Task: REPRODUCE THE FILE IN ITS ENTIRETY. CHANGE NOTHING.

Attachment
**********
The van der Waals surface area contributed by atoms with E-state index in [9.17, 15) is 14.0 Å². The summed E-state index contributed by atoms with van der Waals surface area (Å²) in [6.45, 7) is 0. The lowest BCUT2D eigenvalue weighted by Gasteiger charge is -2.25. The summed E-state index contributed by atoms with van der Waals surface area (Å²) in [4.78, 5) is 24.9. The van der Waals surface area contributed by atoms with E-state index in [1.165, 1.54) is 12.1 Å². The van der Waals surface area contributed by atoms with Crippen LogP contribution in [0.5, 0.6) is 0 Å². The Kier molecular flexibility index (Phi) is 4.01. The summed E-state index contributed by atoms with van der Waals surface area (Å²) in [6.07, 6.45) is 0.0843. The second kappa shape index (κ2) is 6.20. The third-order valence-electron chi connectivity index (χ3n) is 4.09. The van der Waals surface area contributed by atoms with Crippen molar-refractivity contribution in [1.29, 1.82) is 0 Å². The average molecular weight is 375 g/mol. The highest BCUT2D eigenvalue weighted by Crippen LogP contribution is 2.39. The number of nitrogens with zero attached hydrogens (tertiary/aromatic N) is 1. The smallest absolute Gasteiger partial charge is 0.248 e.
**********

The van der Waals surface area contributed by atoms with E-state index in [9.17, 15) is 14.0 Å². The summed E-state index contributed by atoms with van der Waals surface area (Å²) in [6.45, 7) is 0. The lowest BCUT2D eigenvalue weighted by Gasteiger charge is -2.25. The summed E-state index contributed by atoms with van der Waals surface area (Å²) in [4.78, 5) is 24.9. The van der Waals surface area contributed by atoms with E-state index in [1.165, 1.54) is 12.1 Å². The van der Waals surface area contributed by atoms with Crippen LogP contribution in [0.5, 0.6) is 0 Å². The Kier molecular flexibility index (Phi) is 4.01. The summed E-state index contributed by atoms with van der Waals surface area (Å²) in [6.07, 6.45) is 0.0843. The second kappa shape index (κ2) is 6.20. The third-order valence-electron chi connectivity index (χ3n) is 4.09. The van der Waals surface area contributed by atoms with Crippen molar-refractivity contribution in [1.29, 1.82) is 0 Å². The average molecular weight is 375 g/mol. The highest BCUT2D eigenvalue weighted by Crippen LogP contribution is 2.39. The number of nitrogens with zero attached hydrogens (tertiary/aromatic N) is 1. The smallest absolute Gasteiger partial charge is 0.248 e.